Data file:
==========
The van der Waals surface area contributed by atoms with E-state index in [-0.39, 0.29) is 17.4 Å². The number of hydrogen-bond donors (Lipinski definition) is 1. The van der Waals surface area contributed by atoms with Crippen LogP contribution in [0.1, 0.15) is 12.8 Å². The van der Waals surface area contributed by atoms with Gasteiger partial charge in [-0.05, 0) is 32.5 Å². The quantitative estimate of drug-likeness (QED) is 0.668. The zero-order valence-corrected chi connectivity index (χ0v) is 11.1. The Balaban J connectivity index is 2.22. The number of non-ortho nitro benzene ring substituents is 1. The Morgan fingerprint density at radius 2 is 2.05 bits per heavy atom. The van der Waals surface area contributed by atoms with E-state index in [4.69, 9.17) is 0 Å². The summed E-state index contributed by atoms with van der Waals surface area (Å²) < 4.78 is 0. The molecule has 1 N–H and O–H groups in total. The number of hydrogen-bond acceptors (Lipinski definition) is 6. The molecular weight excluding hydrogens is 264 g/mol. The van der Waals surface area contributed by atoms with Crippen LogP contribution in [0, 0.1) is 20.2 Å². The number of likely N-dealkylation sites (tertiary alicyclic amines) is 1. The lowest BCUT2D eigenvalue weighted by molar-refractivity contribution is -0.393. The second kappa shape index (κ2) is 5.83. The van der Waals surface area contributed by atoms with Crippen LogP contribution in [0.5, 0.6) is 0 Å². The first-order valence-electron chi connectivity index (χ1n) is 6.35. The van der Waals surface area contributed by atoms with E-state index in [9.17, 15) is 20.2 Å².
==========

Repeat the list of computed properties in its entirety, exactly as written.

The van der Waals surface area contributed by atoms with E-state index in [-0.39, 0.29) is 17.4 Å². The number of hydrogen-bond donors (Lipinski definition) is 1. The van der Waals surface area contributed by atoms with Crippen LogP contribution in [0.1, 0.15) is 12.8 Å². The van der Waals surface area contributed by atoms with Gasteiger partial charge in [-0.05, 0) is 32.5 Å². The quantitative estimate of drug-likeness (QED) is 0.668. The zero-order valence-corrected chi connectivity index (χ0v) is 11.1. The Balaban J connectivity index is 2.22. The number of non-ortho nitro benzene ring substituents is 1. The Morgan fingerprint density at radius 2 is 2.05 bits per heavy atom. The van der Waals surface area contributed by atoms with E-state index in [4.69, 9.17) is 0 Å². The summed E-state index contributed by atoms with van der Waals surface area (Å²) < 4.78 is 0. The molecule has 1 N–H and O–H groups in total. The number of hydrogen-bond acceptors (Lipinski definition) is 6. The molecular weight excluding hydrogens is 264 g/mol. The van der Waals surface area contributed by atoms with Crippen LogP contribution in [0, 0.1) is 20.2 Å². The number of likely N-dealkylation sites (tertiary alicyclic amines) is 1. The lowest BCUT2D eigenvalue weighted by molar-refractivity contribution is -0.393. The second kappa shape index (κ2) is 5.83. The van der Waals surface area contributed by atoms with Crippen LogP contribution in [0.5, 0.6) is 0 Å². The first-order valence-electron chi connectivity index (χ1n) is 6.35. The van der Waals surface area contributed by atoms with E-state index in [9.17, 15) is 20.2 Å².